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Earthquake shakes northern Illinois

An earthquake hit northern Illinois just before 4 a.m. Wednesday, waking up residents throughout the region.

The 3.8 magnitude earthquake happened at 3:59:34 a.m., according to the U.S. Geological Survey, and was about 3.1 miles underground. The quake was felt as far away as Madison, Wis., which is 134 miles away, according to the USGS. There are also reports of the quake being felt in Michigan and Iowa.

The quake was centered about 1 mile south-southeast of Pingree Grove. The USGS initially had placed the epicenter 5 miles east of Sycamore and 4 miles west of Virgil.

The USGS originally said the quake was 4.3 in magnitude before downgrading it just before 8 a.m. Wednesday. Paul Stoddard, an associate professor in department of Geology and EnvironmentalGeosciences at Northern Illinois University, said the numbers are fluid during the first couple of hours after an earthquake.

John Bellini, a geophysicist with the National Earthquake Information Center, said the numbers are being revised as more data becomes available. The same is true as to the location of the epicenter, he said.

The quake woke Jesse and Camille Asanoski at their home in Rockford, they said. Jesse Asanoski initially thought it was a snowplow going by, but didn't see anything when he looked out the window.

"My pictures on the wall were all sideways and my cat was (scared,)" Camille Asanoski said. "We turned the TV on and saw it was a pretty good earthquake."

When the couple arrived at their restaurant, Tommy O's in Sycamore, Camille Asanoski noticed some of the knick-knacks on the walls had shifted.

"Who could have thought you would have an earthquake in Sycamore?" Jesse Asanoski said as he flipped a customer's omelet.

There is no known fault line in this area, Stoddard said, but there "is a fault there because there was an earthquake. Anywhere on the planet can see an earthquake. Some places get them a lot more frequently."

There have been a handful of earthquakes in northern Illinois during the last decade, he said, including one in 2008 that was south of DeKalb County and was registered at a 5.1 magnitude.

Earthquakes, generally speaking, are caused by a shifting of rocks, Stoddard said. In the Midwest, it's most likely due to what is calledglacial rebound.

"We used to have huge glaciers sitting over Great Lakes region and into Canada," he said. "When they melted, that releases a lot of weight from that part of the world. The surface of the Earth rebounds upward. Imagine taking a bowling bowl off a mattress, only with the earth it happens a lot more slowly. As the surface rises up, small adjustments in the rock happen occasionally. And we felt one this morning."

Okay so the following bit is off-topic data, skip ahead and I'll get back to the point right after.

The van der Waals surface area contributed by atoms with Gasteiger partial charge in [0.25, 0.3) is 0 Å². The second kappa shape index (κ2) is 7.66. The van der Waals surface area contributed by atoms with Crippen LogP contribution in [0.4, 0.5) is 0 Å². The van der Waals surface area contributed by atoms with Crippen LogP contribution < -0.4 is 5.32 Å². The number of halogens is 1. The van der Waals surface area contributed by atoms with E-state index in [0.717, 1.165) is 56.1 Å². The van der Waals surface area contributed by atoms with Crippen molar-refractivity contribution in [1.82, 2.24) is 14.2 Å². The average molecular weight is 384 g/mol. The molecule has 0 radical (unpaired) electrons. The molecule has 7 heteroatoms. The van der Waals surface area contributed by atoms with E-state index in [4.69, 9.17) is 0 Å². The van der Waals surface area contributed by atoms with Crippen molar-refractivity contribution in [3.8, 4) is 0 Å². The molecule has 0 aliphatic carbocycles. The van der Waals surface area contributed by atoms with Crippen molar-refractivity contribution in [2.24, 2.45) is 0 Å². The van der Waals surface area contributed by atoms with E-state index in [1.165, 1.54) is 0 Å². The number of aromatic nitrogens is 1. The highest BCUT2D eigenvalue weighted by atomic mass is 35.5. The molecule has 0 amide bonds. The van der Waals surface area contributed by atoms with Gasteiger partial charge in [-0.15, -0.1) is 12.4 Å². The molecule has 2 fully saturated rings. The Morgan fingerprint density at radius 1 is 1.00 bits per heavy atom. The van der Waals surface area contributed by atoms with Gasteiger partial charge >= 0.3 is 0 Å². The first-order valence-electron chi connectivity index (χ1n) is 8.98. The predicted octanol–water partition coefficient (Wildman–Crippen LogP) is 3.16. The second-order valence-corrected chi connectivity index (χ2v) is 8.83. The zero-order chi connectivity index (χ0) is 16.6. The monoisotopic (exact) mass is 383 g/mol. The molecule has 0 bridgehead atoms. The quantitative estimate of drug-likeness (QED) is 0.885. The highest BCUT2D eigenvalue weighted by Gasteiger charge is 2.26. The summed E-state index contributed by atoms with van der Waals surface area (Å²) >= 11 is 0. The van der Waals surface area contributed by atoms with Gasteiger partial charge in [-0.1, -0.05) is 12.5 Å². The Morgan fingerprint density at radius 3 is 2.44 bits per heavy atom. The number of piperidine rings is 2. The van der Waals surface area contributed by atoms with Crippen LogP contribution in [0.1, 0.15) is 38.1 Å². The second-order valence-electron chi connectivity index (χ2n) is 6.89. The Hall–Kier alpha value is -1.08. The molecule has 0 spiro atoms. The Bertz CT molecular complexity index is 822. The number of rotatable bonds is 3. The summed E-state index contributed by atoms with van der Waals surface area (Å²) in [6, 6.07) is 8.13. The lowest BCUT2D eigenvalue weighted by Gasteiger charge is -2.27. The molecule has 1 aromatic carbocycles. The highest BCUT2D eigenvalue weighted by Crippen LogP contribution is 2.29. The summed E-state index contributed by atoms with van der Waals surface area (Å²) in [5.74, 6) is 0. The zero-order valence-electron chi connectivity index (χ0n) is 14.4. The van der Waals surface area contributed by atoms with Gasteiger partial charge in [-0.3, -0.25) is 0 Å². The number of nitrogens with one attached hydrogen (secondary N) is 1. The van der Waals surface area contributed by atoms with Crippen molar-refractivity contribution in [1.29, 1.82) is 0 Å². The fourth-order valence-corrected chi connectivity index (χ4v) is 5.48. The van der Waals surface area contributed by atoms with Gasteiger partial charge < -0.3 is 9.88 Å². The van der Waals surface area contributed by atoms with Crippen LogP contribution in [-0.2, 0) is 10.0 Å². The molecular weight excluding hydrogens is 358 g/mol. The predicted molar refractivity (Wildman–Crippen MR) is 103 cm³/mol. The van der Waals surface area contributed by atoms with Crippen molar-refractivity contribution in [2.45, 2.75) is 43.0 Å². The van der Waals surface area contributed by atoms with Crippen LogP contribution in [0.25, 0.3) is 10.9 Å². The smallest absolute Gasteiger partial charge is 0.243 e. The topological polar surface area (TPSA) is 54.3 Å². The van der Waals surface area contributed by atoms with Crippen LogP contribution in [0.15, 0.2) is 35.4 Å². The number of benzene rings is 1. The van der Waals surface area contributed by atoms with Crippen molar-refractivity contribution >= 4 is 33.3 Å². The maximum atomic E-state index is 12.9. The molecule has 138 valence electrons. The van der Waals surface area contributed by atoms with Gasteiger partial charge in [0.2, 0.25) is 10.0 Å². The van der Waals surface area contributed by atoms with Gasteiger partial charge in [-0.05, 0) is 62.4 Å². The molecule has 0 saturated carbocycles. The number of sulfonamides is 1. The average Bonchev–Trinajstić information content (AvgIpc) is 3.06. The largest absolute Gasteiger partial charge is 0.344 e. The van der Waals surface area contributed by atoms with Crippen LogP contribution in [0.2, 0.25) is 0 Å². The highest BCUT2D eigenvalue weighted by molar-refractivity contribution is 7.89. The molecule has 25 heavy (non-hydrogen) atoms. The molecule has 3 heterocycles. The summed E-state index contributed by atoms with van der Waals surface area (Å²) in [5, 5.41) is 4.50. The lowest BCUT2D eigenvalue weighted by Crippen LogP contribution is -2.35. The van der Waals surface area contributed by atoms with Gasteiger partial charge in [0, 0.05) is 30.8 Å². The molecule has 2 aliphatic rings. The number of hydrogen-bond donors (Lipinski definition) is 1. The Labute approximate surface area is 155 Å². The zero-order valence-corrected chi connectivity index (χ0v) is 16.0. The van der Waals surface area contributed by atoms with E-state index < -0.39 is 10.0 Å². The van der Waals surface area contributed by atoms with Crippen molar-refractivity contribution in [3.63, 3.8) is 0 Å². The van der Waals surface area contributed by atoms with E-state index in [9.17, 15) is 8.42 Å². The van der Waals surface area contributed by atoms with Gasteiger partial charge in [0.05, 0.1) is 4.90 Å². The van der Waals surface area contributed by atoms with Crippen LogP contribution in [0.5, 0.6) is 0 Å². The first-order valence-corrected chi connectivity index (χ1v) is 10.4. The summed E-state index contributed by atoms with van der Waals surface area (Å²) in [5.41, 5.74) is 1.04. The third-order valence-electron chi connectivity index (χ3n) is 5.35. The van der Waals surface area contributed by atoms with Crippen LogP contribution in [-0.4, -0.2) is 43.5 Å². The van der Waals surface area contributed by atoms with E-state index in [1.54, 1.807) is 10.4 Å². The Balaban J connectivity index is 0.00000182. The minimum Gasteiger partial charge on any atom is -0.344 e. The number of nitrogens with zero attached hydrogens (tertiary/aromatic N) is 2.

The Edwards family of Sycamore slept through the earthquake, except for 13-year-old Lilia.

"It seemed like it was just in my dream," she said. "It felt like the whole house shook."

It wasn't until the family overheard other people talking about the quake at Elleson's Bakery later in the morning that they learned it had even happened, Lilia's father, Jim Edwards, said.

There were no reports of damage called in to the police departments in DeKalb or Sycamore, nor to the dispatch centers for DeKalb or Kane counties, officials at those department said. Stoddard said a quake this small would result in little to no damage.

"I would say hundreds of calls came in (to the county dispatch center) shortly after 4 a.m," DeKalb County Sheriff Roger Scott said, most to report the shaking and of hearing a "boom" sound.

When the noise of the earthquake woke Jean Winter of Sycamore, she initially thought it was snow falling off the roof of her three-story townhouse.

"Then it just kept going and I thought, 'Nope, this is another earthquake,'" she said. "I lived in Chicago in the 1980s when we had one, and that one I blamed on the dogs shaking the bed."

Winter was relieved the quake didn't do any damage, she said.

"I had some things fall off the back of the toilet, but that was it," she said.

Larry Verhaeghe didn't feel anything shaking, but was suddenly awakened in his home in rural St. Charles by the quake, he said.

"I couldn't feel anything, but I woke up and knew something happened," he said. "I heard a lot of rattling, and thought for a minute the roof might have caved in."

Floyd Kocher of Sycamore was just getting out of bed when his house began to shake. It reminded him of a time he was outside and a jet broke the sound barrier overhead, he said.

"You could feel it the same way," he said. "I knew what it was. You figure it's an earthquake when the whole house shakes."

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